For a time, we simply demonstrated the absurdity of our suffering. Clay wore two sweaters indoors, and bought a pair of old wool mittens at the St. Vincent de Paul so he could walk around the house happily clapping his mittened hands. Whenever Ted spoke to me I’d breathe first before replying, as if cogitating on my answer, but really I was making sure he saw that my breath was almost as visible as the steam billowing from my mug of coffee. And I still took navy showers. As winter progressed, what I liked most about them was that nobody I ran into later knew that I bathed while shivering under a pot of stove- warmed water. I would ride the bus and walk around the city and raise my hand in class and people would look at me and listen to me as if I were a normal person.
After the gas got turned back on, I stopped taking navy showers. For one thing, it was late March, after the brief seasonal twilight in Texas between peak winter and full spring, and already the coldest water that came from the tap was sixty-eight degrees. The whole operation of normal showering felt wasteful and self-defeating, and afterward I felt less clean, but without the cold my previous ritual became pointless.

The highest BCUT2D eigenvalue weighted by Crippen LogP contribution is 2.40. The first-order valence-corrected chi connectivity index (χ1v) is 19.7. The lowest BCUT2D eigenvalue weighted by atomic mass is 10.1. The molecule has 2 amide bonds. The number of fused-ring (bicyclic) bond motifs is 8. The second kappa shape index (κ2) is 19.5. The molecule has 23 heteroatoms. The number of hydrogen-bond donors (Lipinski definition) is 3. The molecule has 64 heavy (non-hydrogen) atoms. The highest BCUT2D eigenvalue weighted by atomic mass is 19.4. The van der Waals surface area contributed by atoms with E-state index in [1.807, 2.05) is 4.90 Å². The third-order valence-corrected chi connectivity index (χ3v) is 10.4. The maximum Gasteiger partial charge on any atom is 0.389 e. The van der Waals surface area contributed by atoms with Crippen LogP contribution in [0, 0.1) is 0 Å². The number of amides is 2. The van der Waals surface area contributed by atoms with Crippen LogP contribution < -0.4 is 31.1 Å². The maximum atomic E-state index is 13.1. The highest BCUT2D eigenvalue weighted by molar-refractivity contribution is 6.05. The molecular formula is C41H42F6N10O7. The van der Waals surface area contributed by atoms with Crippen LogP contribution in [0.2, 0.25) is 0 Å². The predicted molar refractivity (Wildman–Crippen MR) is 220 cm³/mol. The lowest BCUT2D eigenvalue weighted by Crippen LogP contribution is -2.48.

Ted had picked up some barback and door shifts at a club during SxSW and paid the entire amount we owed for the gas and most of the delinquent phone bill, announcing this like it was an act of benevolence, even though we also had to pawn our TV-VCR combo to cover the reconnection fee.
We drove to H-E-B in my dad’s old Lincoln to pay the phone bill and do some shopping. As we pulled back up to the house, we could hear our phone ringing. Clay laughed and said, That thing’s been off so long I forgot what it sounded like. I put the car in park and said, Wow, that was fast. Ted scoffed and said, Someone somewhere just presses a button. It’s not like a guy has to climb the pole and splice the fucking wires. I couldn’t tell if Ted thought I wouldn’t know this, or if he meant that switching on phone service required so little labor, it was absurd that we were forced to pay a fee.
I ran inside and picked up the receiver. Andy Zurn, a guy we knew from Houston, was calling from Dallas, out of the blue. Andy said, What’s so funny? I told him how if we hadn’t just paid the phone bill, like, an hour ago, he never would have gotten through.